Penske Racing

NASCAR America: Team Penske breeds winners, like Joey Logano (VIDEO)

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Joey Logano is back to his winning ways and the backing Team Penske gives him is a major contributor to his success. NASCAR America takes a look at Logano’s career with Penske and how they’ve aided in his triumph.

 

Results of Saturday’s Zippo 200 Xfinity race at Watkins Glen

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Joey Logano won for the first time in his NASCAR career at Watkins Glen International, capturing Saturday’s Zippo 200 Xfinity race.

Team Penske teammate Brad Keselowski finished second, followed by Chris Buescher, Boris Said and Ty Dillon.

Here are Saturday’s results:

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Two months after devastating fire, Leavine Family Racing is back home

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The aftermath of the fire at Leavine Family Racing’s Concord, N.C., headquarters in early May. (Photo courtesy Leavine Family Racing)

Be it ever so humble, there’s no place like home for Leavine Family Racing.

The single-car Sprint Cup team has resumed operations this week after completing the move back into its Concord, N.C., shop, which was severely damaged by a fire in early May.

The cause of the fire, which destroyed four race cars and other equipment, as well as more than 3,000 square feet of the interior of the building, remains under investigation.

The team had spent the last two months working out of the Penske Racing in nearby Mooresville, N.C.

To celebrate its move back to home base, the team announced a new partnership with Monitronics Security, which will install a new security and fire monitoring system at LFR.

Monitronics will also serve as an associate sponsor on the team’s No. 95 Ford Fusion in upcoming Sprint Cup races at Chicago, Charlotte and Texas.

“We are thrilled that Monitronics has offered to help us as we move back in and continue operations in our shop in Concord,” team owner Bob Leavine said in a media release. “The fire was certainly a setback for our team, but we saw significant support from the NASCAR community – including our partners and fans.”

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Report: Leavine Family Racing hopes to return to race shop two months after devastating fire

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Leavine Family Racing is going home soon.

The one-car Sprint Cup team hopes to return to its race shop in Concord, N.C., after the July 11 race at Kentucky, driver Michael McDowell told LastCar.com this past weekend at Sonoma Raceway.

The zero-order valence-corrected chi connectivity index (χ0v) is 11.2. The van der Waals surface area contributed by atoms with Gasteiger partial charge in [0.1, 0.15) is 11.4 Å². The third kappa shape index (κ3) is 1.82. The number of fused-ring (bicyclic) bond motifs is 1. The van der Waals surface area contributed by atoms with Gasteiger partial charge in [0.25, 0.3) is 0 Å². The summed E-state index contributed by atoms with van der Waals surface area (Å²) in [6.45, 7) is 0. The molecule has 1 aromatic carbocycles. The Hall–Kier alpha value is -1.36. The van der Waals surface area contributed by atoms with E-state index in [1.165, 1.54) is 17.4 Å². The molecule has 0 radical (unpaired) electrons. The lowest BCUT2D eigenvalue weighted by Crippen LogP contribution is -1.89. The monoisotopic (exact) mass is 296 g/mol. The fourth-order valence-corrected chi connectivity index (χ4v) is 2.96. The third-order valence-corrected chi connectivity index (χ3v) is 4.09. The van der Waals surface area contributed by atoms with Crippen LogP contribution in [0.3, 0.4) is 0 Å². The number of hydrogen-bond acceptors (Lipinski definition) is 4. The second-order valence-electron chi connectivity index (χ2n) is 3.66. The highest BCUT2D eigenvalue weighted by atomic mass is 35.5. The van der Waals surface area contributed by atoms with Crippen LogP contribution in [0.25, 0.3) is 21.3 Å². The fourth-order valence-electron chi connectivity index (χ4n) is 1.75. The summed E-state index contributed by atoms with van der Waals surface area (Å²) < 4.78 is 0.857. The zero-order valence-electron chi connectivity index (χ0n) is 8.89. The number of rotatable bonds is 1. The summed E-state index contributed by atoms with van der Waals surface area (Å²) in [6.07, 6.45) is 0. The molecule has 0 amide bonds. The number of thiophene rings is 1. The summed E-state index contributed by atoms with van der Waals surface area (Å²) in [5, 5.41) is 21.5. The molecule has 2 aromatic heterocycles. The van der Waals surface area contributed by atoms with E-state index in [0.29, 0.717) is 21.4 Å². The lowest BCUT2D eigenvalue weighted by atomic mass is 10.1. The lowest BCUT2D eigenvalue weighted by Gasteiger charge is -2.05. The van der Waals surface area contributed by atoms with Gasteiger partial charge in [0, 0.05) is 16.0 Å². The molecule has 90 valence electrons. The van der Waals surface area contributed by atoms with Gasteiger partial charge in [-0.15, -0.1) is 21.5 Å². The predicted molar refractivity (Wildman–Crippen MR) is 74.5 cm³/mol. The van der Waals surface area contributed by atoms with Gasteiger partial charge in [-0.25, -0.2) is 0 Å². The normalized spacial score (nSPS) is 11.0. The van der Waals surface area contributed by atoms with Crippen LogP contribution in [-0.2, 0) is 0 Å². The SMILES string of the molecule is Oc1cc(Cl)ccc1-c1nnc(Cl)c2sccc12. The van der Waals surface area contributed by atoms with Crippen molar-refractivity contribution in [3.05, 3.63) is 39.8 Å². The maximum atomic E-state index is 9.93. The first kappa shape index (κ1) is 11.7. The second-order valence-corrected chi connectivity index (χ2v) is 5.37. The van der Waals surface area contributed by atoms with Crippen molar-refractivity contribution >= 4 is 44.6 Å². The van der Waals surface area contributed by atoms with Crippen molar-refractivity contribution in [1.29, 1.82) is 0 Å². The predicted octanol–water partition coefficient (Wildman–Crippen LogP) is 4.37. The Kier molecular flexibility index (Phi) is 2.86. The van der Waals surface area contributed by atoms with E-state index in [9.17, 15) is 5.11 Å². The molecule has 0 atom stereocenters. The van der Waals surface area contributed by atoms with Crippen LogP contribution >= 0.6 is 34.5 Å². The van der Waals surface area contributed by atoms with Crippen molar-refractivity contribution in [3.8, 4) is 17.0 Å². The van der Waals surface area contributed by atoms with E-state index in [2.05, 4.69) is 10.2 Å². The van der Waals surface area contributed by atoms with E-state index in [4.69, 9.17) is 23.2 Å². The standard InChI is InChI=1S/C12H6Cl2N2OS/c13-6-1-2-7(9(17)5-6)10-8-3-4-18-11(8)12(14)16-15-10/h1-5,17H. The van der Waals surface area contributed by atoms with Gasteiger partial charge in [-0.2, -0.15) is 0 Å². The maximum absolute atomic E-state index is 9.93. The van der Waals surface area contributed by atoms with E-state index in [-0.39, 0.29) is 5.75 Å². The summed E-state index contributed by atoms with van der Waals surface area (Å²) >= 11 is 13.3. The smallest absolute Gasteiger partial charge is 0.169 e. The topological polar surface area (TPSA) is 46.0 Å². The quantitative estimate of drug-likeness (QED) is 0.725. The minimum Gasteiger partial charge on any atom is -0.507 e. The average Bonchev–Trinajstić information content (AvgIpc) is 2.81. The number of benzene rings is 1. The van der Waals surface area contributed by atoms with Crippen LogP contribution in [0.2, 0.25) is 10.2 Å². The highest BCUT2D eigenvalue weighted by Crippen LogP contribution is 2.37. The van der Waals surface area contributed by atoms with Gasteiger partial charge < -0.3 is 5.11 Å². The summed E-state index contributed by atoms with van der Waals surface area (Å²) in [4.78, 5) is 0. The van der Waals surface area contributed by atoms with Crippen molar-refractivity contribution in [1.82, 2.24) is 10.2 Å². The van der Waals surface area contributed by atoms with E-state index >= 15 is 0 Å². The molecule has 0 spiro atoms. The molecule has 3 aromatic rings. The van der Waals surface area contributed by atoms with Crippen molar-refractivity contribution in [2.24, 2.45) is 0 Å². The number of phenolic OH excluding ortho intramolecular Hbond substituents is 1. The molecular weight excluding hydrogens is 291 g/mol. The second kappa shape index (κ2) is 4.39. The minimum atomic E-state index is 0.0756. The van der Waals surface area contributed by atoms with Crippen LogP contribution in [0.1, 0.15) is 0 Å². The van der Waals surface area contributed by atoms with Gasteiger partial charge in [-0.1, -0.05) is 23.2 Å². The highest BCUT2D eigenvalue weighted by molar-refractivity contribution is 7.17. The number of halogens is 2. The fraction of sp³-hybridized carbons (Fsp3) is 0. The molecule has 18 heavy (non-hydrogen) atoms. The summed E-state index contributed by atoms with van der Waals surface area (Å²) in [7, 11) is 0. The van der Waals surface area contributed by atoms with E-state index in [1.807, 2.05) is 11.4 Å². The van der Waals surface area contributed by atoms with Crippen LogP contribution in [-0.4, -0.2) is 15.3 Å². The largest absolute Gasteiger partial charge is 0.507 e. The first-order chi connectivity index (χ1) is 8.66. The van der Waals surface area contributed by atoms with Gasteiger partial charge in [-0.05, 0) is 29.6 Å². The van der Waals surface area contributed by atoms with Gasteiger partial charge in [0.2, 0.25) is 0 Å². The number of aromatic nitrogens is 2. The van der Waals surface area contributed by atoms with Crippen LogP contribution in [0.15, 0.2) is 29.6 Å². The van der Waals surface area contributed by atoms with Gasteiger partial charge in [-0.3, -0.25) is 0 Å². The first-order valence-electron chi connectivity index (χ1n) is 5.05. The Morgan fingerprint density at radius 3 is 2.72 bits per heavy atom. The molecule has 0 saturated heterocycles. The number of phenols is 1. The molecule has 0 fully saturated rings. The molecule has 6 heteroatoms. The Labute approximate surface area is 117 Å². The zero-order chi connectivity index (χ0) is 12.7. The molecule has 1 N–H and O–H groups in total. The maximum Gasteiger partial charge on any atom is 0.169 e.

That will come just over two months since the team’s 20,000-square foot race shop was heavily damaged by fire May 8.

The team has worked out of Penske Racing’s headquarters in nearby Mooresville, N.C., since the fire.

Four of the team’s 12 race cars were damaged or destroyed in the fire. The cause of the fire is still under investigation, crew chief Wally Rogers told SiriusXM NASCAR Radio on Sunday.

The team competes on a part-time schedule with McDowell as the driver of the No. 95 Ford Fusion.

“But we’re getting closer to being able to move back into our shop,” McDowell told LastCar.com. “It won’t be like how it was. We lost a good portion of the shop that’s gonna take months and months to rebuild, but we have enough space up front to operate out of our shop again.

“Our plan is to move back in after Kentucky. It’s been a mess and Wally Rogers and all the guys have been working hard on that, too. And I’d say that’s where it’s affected us the most it’s just been a distraction. It’s taking a lot of our key people out of working on race cars and trying to get us back into a shop.”

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Brad Keselowski ‘open-minded’ about possible new rules package in July Sprint Cup race at Kentucky

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Brad Keselowski said Sunday that he’s optimistic about NASCAR possibly implementing a new rules package at next month’s Sprint Cup race at Kentucky Speedway.

“All in all, I’m open-minded,” Keselowski said before Sunday’s Sprint Cup race at Michigan International Speedway. “I just want to see the racing continue to improve.

“The thing about this sport that’s hard to explain to people, because they ask me all the time why we change the rules so much, and I think it kind of goes back to the tug-of-war between NASCAR and the teams – the teams continuously innovating and NASCAR continuously trying to make the racing as high quality as possible.”

Keselowski said that no matter what new rules NASCAR implements, he’s confident that Penske Racing can adapt quickly.

“In that tug-of-war, any time NASCAR changes something to try to make the racing better, whether that’s aerodynamically or engines or some other change, we seem to have the resources – whether it’s someone like Ford or internally – to gain back whatever they might take away with a rules change,” he said.

While some fans believe the racing needs to get better, Keselowski said a track record already exists that changes in recent years have indeed done just that.

“Over the last decade or so, we’ve significantly outpaced NASCAR and their changes to the car to try to keep the racing to where you can pass and do things,” Keselowski said. “We’ve done that all with the aerodynamic category. We’ve seen cars gain probably 200 to 300 percent in downforce over the last 10 years.

“In some point, NASCAR’s trying to get out in front of it, and that’s their job to keep the racing as good as it can be.

“So, in that sense, I completely agree that you have to continuously change the rules to keep up with the teams, the iterations we come up with to make our cars perform that aren’t necessarily in the best interest of the sport. It’s, to me, a good time to see them trying to do just that.”

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